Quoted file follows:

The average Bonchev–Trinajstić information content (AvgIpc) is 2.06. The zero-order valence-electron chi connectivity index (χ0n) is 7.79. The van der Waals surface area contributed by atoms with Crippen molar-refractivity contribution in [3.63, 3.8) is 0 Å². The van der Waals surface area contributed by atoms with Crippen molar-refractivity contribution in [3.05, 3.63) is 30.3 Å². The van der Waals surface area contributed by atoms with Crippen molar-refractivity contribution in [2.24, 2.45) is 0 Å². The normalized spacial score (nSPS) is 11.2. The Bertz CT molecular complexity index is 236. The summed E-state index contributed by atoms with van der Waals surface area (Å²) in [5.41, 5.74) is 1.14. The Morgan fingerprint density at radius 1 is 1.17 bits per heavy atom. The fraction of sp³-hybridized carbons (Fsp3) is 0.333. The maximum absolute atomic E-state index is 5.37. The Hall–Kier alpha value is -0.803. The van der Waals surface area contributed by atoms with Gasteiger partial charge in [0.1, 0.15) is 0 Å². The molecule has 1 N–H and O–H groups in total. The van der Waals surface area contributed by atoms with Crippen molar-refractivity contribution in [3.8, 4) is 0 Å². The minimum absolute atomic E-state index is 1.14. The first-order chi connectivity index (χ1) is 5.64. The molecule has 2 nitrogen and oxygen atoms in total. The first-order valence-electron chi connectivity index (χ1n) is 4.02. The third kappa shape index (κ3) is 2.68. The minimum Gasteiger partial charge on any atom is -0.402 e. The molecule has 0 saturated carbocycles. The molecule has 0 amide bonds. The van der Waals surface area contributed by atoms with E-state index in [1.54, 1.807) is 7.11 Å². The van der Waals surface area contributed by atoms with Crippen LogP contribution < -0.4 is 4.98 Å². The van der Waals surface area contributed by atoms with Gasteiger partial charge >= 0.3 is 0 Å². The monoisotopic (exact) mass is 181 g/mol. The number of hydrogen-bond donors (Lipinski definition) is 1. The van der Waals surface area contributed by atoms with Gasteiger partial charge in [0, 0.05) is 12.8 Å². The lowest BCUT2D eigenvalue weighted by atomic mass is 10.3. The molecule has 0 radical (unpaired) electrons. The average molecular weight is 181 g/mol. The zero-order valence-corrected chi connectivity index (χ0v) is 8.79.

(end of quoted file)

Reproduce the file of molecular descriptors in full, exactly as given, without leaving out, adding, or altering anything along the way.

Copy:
The average Bonchev–Trinajstić information content (AvgIpc) is 2.06. The zero-order valence-electron chi connectivity index (χ0n) is 7.79. The van der Waals surface area contributed by atoms with Crippen molar-refractivity contribution in [3.63, 3.8) is 0 Å². The van der Waals surface area contributed by atoms with Crippen molar-refractivity contribution in [3.05, 3.63) is 30.3 Å². The van der Waals surface area contributed by atoms with Crippen molar-refractivity contribution in [2.24, 2.45) is 0 Å². The normalized spacial score (nSPS) is 11.2. The Bertz CT molecular complexity index is 236. The summed E-state index contributed by atoms with van der Waals surface area (Å²) in [5.41, 5.74) is 1.14. The Morgan fingerprint density at radius 1 is 1.17 bits per heavy atom. The fraction of sp³-hybridized carbons (Fsp3) is 0.333. The maximum absolute atomic E-state index is 5.37. The Hall–Kier alpha value is -0.803. The van der Waals surface area contributed by atoms with Gasteiger partial charge in [0.1, 0.15) is 0 Å². The molecule has 1 N–H and O–H groups in total. The van der Waals surface area contributed by atoms with Crippen molar-refractivity contribution in [3.8, 4) is 0 Å². The minimum absolute atomic E-state index is 1.14. The first-order chi connectivity index (χ1) is 5.64. The molecule has 2 nitrogen and oxygen atoms in total. The first-order valence-electron chi connectivity index (χ1n) is 4.02. The third kappa shape index (κ3) is 2.68. The minimum Gasteiger partial charge on any atom is -0.402 e. The molecule has 0 saturated carbocycles. The molecule has 0 amide bonds. The van der Waals surface area contributed by atoms with E-state index in [1.54, 1.807) is 7.11 Å². The van der Waals surface area contributed by atoms with Crippen LogP contribution < -0.4 is 4.98 Å². The van der Waals surface area contributed by atoms with Gasteiger partial charge >= 0.3 is 0 Å². The monoisotopic (exact) mass is 181 g/mol. The number of hydrogen-bond donors (Lipinski definition) is 1. The van der Waals surface area contributed by atoms with Gasteiger partial charge in [0, 0.05) is 12.8 Å². The lowest BCUT2D eigenvalue weighted by atomic mass is 10.3. The molecule has 0 radical (unpaired) electrons. The average molecular weight is 181 g/mol. The zero-order valence-corrected chi connectivity index (χ0v) is 8.79.